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Chechen newspaper publishes caricature of French weekly ‘Charlie Hebdo’

Source: Meduza

On Tuesday, November 3, the Chechen newspaper Vesti Respubliki posted two caricatures of the French weekly Charlie Hebdo on its Instagram account. The newspaper’s publication takes place in the context of the Chechen leadership’s ongoing spat with French President Emmanuel Macron.

Update: Vesti Respubliki’s post containing the caricatures is no longer available on its Instagram account. According to Grozny Inform, the post was removed by Instagram’s moderators. “The reason for the content’s removal was not explained, but in place of the post a message appeared [that said] ‘content (publication) removed for the following violation: violence or dangerous organizations’,” the news agency reported.

“Our newspaper has decided to provide a decent answer to Western pseudo-journalists and show what a visual satire carried out by self-respecting media professionals ought to look like,” Vesti Respubliki wrote on Instagram.

A screenshot of the “Charlie Hebdo” caricatures posted on Instagram

Vesti Respubliki’s editors referred to Charlie Hebdo’s decision to publish caricatures of the Islamic prophet Muhammad as “freedom of permissiveness, not freedom of speech.” 

In mid-October, a history teacher was murdered in France after showing caricatures of Muhammad during a lecture on freedom of speech. The French authorities reported that 18-year-old Chechen Abdullah Anzorov was responsible for the killing (he was shot dead during an attempted arrest).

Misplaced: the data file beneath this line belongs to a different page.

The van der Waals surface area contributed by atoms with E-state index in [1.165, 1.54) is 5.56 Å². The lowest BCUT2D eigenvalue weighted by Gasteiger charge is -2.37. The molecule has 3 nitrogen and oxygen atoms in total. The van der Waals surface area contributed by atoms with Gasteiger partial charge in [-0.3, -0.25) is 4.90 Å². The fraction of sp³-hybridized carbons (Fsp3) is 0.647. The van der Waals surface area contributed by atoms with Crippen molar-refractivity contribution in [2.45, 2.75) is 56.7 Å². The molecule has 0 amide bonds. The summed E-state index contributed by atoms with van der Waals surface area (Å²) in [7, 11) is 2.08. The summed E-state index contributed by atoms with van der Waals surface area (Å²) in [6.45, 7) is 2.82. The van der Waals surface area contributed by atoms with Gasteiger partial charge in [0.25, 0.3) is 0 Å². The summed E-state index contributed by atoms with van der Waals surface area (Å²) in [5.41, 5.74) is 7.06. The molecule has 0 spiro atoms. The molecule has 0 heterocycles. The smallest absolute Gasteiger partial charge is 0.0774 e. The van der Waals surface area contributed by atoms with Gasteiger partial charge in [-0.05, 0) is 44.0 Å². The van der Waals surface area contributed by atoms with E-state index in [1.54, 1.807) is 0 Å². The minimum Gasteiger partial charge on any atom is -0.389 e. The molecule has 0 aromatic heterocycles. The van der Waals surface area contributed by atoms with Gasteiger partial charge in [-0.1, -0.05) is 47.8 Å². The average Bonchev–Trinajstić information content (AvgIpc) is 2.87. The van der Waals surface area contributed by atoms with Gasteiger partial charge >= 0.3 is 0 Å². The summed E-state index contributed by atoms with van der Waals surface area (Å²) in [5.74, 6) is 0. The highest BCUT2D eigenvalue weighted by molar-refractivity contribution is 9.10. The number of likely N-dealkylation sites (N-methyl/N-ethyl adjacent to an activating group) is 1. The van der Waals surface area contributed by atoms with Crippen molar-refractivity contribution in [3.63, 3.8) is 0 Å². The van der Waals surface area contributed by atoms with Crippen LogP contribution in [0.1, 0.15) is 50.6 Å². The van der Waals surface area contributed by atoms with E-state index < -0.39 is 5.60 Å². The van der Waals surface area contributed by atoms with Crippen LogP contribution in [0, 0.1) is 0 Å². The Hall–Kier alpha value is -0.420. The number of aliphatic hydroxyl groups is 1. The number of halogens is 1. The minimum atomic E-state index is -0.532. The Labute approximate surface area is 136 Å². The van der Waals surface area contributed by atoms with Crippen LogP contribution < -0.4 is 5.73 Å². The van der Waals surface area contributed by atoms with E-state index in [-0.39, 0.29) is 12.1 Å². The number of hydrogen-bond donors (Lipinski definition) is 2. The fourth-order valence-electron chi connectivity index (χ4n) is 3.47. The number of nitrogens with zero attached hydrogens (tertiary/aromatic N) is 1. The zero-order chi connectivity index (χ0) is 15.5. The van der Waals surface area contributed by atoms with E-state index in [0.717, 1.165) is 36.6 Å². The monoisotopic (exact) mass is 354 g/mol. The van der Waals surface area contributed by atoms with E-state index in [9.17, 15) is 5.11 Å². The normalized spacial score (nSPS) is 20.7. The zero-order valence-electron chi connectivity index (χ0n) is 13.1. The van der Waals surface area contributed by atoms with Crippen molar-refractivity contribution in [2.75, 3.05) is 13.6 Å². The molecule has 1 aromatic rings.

French President Emmanuel Macron described the murder as a “typical Islamist terrorist attack.” He also said that as president, he would protect the right “to speak, to draw, to write, and to think.”

These remarks sparked protests against Macron in a number of Muslim countries. There were several protests opposing Charlie Hebdo’s caricatures in Russia, as well. During one rally outside of the French Embassy in Moscow, protesters burned a photo of Macron. Chechnya’s leader Ramzan Kadyrov also called the French president a “terrorist” over his statements about the murdered teacher.

In 2015, 12 people were killed during an attack on Charlie Hebdo’s office that came in response to its publication of caricatures of the Islamic prophet Muhammad. In September 2020, the magazine republished these cartoons in connection with the beginning of the trial for the terrorist attack. After the publication, an 18-year-old from Pakistan stabbed two people near the former Charlie Hebdo office, claiming that he wanted to take revenge for the caricatures. Apparently he was unaware that the magazine had moved.

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